(23)

Eq. (23) and Eqs. (21, 22), (18, 19) show that RS intensity has an enough complicated dependence on the frequency ω, and on interaction between layers described by value \( \tilde{V}\left({}_{s, s\hbox{'}, k}^p\right) \), Eqs. (18, 19).

Resonance frequencies are defined from the first term in denominator of Eq. (23) (if γ → 0) and according to Eqs. (21, 22) are equal:
$$ {\omega}^2-{\gamma}^2=\frac{1}{2}\left\{\left[\left({\omega}_{s_0}^2-{D}_{s_0{s}_0}\right)+\left({\omega}_{s_1}^2-{D}_{s_1{s}_1}\right)\right]\pm \sqrt{{\left[\left({\omega}_{s_0}^2-{D}_{s_0{s}_0}\right)-\left({\omega}_{s_1}^2-{D}_{s_1{s}_1}\right)\right]}^2+16{\omega}^2{\gamma}^2+4{D}_{s_0{s}_1}{D}_{s_1{s}_0}}\right\} $$
(24)

It is seen from Eq. (24) and Eq. (18, 19), if interlayer interaction \( \tilde{V}\left({}_{s_0,{s}_1, k}^p\right)=0,\kern0.5em \left(\gamma \to 0\right) \), that the frequencies are equal: \( {\omega}_{+}={\omega}_{s_0} \) and \( {\omega}_{-}={\omega}_{s_1} \) (if \( {\omega}_{s_1}<{\omega}_{s_0} \)), respectively. By inclusion of interlayer interaction, \( \tilde{V}\left({}_{s_0,{s}_1, k}^p\right)\ne 0 \) the intermixing of layer fundamental vibrations occurs, and frequencies ω + and ω are shifted into different sides. It is also seen from Eq. (24) and Eqs. (18, 19) that intra-layer frequencies \( {\omega}_{s_0},\kern0.5em {\omega}_{s_1} \) can increase, if interlayer interaction between states \( \tilde{V}\left({}_{s_0,{s}_1, k}^p\right)>0 \).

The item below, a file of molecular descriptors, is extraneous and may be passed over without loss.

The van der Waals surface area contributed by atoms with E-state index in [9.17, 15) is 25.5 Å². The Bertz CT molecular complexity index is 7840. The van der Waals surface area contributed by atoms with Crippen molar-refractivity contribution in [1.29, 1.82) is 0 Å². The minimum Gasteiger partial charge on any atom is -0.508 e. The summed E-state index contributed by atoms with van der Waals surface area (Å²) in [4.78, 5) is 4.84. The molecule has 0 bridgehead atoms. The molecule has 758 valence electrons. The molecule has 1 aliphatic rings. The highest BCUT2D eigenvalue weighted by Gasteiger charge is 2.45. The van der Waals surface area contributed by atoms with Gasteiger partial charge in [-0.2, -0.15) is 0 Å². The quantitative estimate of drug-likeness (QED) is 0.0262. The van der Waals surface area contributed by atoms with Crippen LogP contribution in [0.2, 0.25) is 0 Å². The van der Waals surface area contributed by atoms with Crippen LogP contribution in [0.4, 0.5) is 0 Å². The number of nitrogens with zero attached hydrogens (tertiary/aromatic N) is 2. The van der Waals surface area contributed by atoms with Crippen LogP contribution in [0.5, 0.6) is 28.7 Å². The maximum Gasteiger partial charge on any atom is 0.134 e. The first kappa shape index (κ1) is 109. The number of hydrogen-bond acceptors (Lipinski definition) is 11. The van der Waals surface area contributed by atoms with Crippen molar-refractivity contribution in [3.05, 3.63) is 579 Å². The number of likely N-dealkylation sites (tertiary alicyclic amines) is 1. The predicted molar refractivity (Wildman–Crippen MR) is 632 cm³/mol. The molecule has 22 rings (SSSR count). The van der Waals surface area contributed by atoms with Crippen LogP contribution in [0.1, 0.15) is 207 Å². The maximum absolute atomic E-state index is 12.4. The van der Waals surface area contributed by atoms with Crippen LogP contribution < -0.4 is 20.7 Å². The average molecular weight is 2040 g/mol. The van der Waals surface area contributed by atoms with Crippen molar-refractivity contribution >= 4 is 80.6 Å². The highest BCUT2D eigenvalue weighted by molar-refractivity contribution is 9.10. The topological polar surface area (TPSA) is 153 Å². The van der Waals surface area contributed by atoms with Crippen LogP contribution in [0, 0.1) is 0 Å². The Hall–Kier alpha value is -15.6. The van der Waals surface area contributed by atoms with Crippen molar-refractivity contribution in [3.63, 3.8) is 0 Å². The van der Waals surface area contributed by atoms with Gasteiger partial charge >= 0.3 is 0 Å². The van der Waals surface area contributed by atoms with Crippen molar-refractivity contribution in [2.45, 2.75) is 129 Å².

Results and Discussion

The estimation of interlayer interaction parameters can be made on the base of results of phonon theoretical calculations for one layer and bulk MoS 2 crystal obtained in work [17]. The actual phonon frequencies for one-layer MoS 2, of D 3h point group symmetry, are the following: \( {\omega}_{A_1^{\hbox{'}}} \) = 410.3 cm−1 and \( {\omega}_{E_1^{\hbox{'}}} \) = 391.7 cm−1; however, the corresponding ones for the bulk MoS 2 crystal with D 6h point group have the following values \( {\omega}_{A_{1 g}} \) = 412 cm−1 and \( {\omega}_{E_{2 g}} \) = 387.8 cm−1 what is very close to former phonon pair. It means that the change of frequencies in bulk due to the interlayer interaction is near 3–4 cm−1 (the precision of numerical calculations is near ~1.5 cm−1 what follows from calculated difference \( {\omega}_{E_{1 g}}-{\omega}_{E_{1 u}}=1.6 \) cm−1, [17], Table 2).